Pesticides, including dog flea collars, were widely used by troops in the Persian Gulf to combat the region’s ubiquitous insect and rodent populations; and although guidelines for use were strict, there were many reports of misuse. The pesticides used included methyl carbamates, organophosphates, pyrethroids, and chlorinated hydrocarbons. The use of those pesticides is reported in numerous reports (e.g., RAND 2000), however objective information regarding individual levels of pesticide exposure is generally not available.
Many exposures could have been related to particular occupational activities in the Gulf War. The majority of occupational chemical exposures appear to have been related to repair and maintenance activities, including battery repair (corrosive liquids), cleaning and degreasing (solvents, including chlorinated hydrocarbons), sandblasting (abrasive particles), vehicle repair (asbestos, carbon monoxide, and organic solvents), weapon repair (lead particles), and welding and cutting (chromates, nitrogen dioxide, and heated metal fumes). In addition, troops painted vehicles and other equipment used in the gulf with a chemical-agent-resistant coating either before being shipped to the gulf or at ports in Saudi Arabia. Working conditions in the field were not ideal and recommended occupational-hygiene standards might not have been followed at all times.
Exposure of US personnel to depleted uranium (DU) occurred as the result of “friendly-fire” incidents, cleanup operations, and accidents (including fires). Others might have inhaled DU dust through contact with DU-contaminated tanks or munitions. DU exposure is discussed in more detail in Chapter 2. Assessment of DU exposure, especially high exposure, is considered to be more accurate than assessment of exposure to most other agents because of the availability of biologic monitoring information.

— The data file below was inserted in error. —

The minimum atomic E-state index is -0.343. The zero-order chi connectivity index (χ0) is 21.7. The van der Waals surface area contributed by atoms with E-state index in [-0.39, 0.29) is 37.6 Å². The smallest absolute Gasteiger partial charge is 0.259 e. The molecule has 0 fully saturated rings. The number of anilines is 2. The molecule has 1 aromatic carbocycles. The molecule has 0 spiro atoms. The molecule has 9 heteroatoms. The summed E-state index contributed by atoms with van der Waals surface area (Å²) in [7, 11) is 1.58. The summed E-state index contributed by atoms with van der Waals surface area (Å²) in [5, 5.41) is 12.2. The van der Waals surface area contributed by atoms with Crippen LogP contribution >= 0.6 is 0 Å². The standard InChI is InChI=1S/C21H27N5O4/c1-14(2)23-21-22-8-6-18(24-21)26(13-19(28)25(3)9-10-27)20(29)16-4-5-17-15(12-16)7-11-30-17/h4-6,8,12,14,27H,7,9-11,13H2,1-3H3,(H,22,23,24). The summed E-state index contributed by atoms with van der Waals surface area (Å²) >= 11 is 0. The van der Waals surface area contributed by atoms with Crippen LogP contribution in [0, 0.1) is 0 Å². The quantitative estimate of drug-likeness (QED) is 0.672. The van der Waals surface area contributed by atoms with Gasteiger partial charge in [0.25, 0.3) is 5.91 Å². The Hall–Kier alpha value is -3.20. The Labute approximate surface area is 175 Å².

When US troops arrived in the gulf, they had no way of knowing whether they would be exposed to biologic and chemical weapons. Iraq previously had used such weapons in fighting Iran and in attacks on the Kurdish minority in Iraq. Military leaders feared that the use of such weapons in the gulf could result in the deaths of tens of thousands of Americans. Therefore, in addition to the standard vaccinations before military deployment, about 150,000 troops received anthrax vaccine and about 8,000 botulinum toxoid vaccine. In some cases, vaccination records were kept, and they provide an objective measure of exposure in addition to self-reporting by troops.
Troops were also given blister packs of 21 tablets of pyridostigmine bromide (PB) to protect against agents of chemical warfare, specifically nerve gas. Troops were to take PB on the orders of a commanding officer when a chemical-warfare attack was believed to be imminent. Chemical sensors and alarms were distributed throughout the region to warn of such attacks. The alarms were extremely sensitive and could be triggered by many substances, including some organic solvents, vehicle-exhaust fumes, and insecticides. Alarms sounded often and troops responded by donning the confining protective gear and ingesting PB as an antidote to nerve gas. In addition to the alarms, there were widespread reports of dead sheep, goats, and camels, which troops were taught could be indication of the use of chemical or biologic weapons. The sounding of the alarms, the reports of dead animals, and rumors that other units had been hit by chemical-warfare agents caused the troops to be concerned that they would be or had been exposed to such agents.
Despite the small numbers of US personnel injured or killed during combat in the Gulf War, the troops, as in any war, faced the fear of death, injury, or capture by the enemy. After the